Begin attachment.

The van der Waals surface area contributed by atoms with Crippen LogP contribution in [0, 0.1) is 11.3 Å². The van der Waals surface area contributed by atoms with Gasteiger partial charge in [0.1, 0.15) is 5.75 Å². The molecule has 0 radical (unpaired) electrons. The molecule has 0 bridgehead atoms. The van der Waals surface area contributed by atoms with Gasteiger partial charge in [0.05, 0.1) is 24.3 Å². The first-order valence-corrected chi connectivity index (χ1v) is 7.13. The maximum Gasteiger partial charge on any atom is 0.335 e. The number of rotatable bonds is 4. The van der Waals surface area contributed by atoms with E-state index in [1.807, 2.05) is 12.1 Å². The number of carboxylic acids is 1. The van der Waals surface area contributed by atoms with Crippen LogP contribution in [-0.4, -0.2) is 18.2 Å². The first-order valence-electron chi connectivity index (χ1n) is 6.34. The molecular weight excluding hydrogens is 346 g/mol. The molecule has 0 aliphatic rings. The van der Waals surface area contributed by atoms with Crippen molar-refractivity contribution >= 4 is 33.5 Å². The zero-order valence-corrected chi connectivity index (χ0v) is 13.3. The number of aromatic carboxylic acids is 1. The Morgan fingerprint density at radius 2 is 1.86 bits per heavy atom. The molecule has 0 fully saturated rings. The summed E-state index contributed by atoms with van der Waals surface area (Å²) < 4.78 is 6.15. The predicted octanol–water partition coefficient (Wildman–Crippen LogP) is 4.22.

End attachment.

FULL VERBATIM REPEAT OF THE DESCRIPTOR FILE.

The van der Waals surface area contributed by atoms with Crippen LogP contribution in [0, 0.1) is 11.3 Å². The van der Waals surface area contributed by atoms with Gasteiger partial charge in [0.1, 0.15) is 5.75 Å². The molecule has 0 radical (unpaired) electrons. The molecule has 0 bridgehead atoms. The van der Waals surface area contributed by atoms with Gasteiger partial charge in [0.05, 0.1) is 24.3 Å². The first-order valence-corrected chi connectivity index (χ1v) is 7.13. The maximum Gasteiger partial charge on any atom is 0.335 e. The number of rotatable bonds is 4. The van der Waals surface area contributed by atoms with E-state index in [1.807, 2.05) is 12.1 Å². The number of carboxylic acids is 1. The van der Waals surface area contributed by atoms with Crippen LogP contribution in [-0.4, -0.2) is 18.2 Å². The first-order valence-electron chi connectivity index (χ1n) is 6.34. The molecular weight excluding hydrogens is 346 g/mol. The molecule has 0 aliphatic rings. The van der Waals surface area contributed by atoms with Crippen molar-refractivity contribution >= 4 is 33.5 Å². The zero-order valence-corrected chi connectivity index (χ0v) is 13.3. The number of aromatic carboxylic acids is 1. The Morgan fingerprint density at radius 2 is 1.86 bits per heavy atom. The molecule has 0 fully saturated rings. The summed E-state index contributed by atoms with van der Waals surface area (Å²) < 4.78 is 6.15. The predicted octanol–water partition coefficient (Wildman–Crippen LogP) is 4.22.